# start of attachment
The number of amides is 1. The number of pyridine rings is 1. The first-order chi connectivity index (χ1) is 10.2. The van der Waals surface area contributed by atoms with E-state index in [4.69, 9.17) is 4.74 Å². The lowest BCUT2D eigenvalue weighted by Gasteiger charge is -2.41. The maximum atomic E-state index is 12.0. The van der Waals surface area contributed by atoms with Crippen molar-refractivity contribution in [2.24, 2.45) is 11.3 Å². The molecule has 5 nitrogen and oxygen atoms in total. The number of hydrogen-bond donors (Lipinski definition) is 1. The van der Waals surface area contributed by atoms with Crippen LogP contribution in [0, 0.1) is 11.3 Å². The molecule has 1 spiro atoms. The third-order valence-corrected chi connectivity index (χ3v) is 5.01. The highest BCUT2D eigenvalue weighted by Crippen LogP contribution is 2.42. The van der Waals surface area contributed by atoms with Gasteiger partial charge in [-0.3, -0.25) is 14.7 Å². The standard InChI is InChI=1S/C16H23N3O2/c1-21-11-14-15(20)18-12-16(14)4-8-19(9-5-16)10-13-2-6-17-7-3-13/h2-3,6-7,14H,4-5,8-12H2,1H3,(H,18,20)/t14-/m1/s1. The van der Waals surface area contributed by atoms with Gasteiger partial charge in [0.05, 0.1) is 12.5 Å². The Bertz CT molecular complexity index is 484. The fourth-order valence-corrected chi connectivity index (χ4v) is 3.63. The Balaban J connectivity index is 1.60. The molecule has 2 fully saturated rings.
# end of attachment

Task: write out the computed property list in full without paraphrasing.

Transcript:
The number of amides is 1. The number of pyridine rings is 1. The first-order chi connectivity index (χ1) is 10.2. The van der Waals surface area contributed by atoms with E-state index in [4.69, 9.17) is 4.74 Å². The lowest BCUT2D eigenvalue weighted by Gasteiger charge is -2.41. The maximum atomic E-state index is 12.0. The van der Waals surface area contributed by atoms with Crippen molar-refractivity contribution in [2.24, 2.45) is 11.3 Å². The molecule has 5 nitrogen and oxygen atoms in total. The number of hydrogen-bond donors (Lipinski definition) is 1. The van der Waals surface area contributed by atoms with Crippen LogP contribution in [0, 0.1) is 11.3 Å². The molecule has 1 spiro atoms. The third-order valence-corrected chi connectivity index (χ3v) is 5.01. The highest BCUT2D eigenvalue weighted by Crippen LogP contribution is 2.42. The van der Waals surface area contributed by atoms with Gasteiger partial charge in [-0.3, -0.25) is 14.7 Å². The standard InChI is InChI=1S/C16H23N3O2/c1-21-11-14-15(20)18-12-16(14)4-8-19(9-5-16)10-13-2-6-17-7-3-13/h2-3,6-7,14H,4-5,8-12H2,1H3,(H,18,20)/t14-/m1/s1. The van der Waals surface area contributed by atoms with Gasteiger partial charge in [0.05, 0.1) is 12.5 Å². The Bertz CT molecular complexity index is 484. The fourth-order valence-corrected chi connectivity index (χ4v) is 3.63. The Balaban J connectivity index is 1.60. The molecule has 2 fully saturated rings.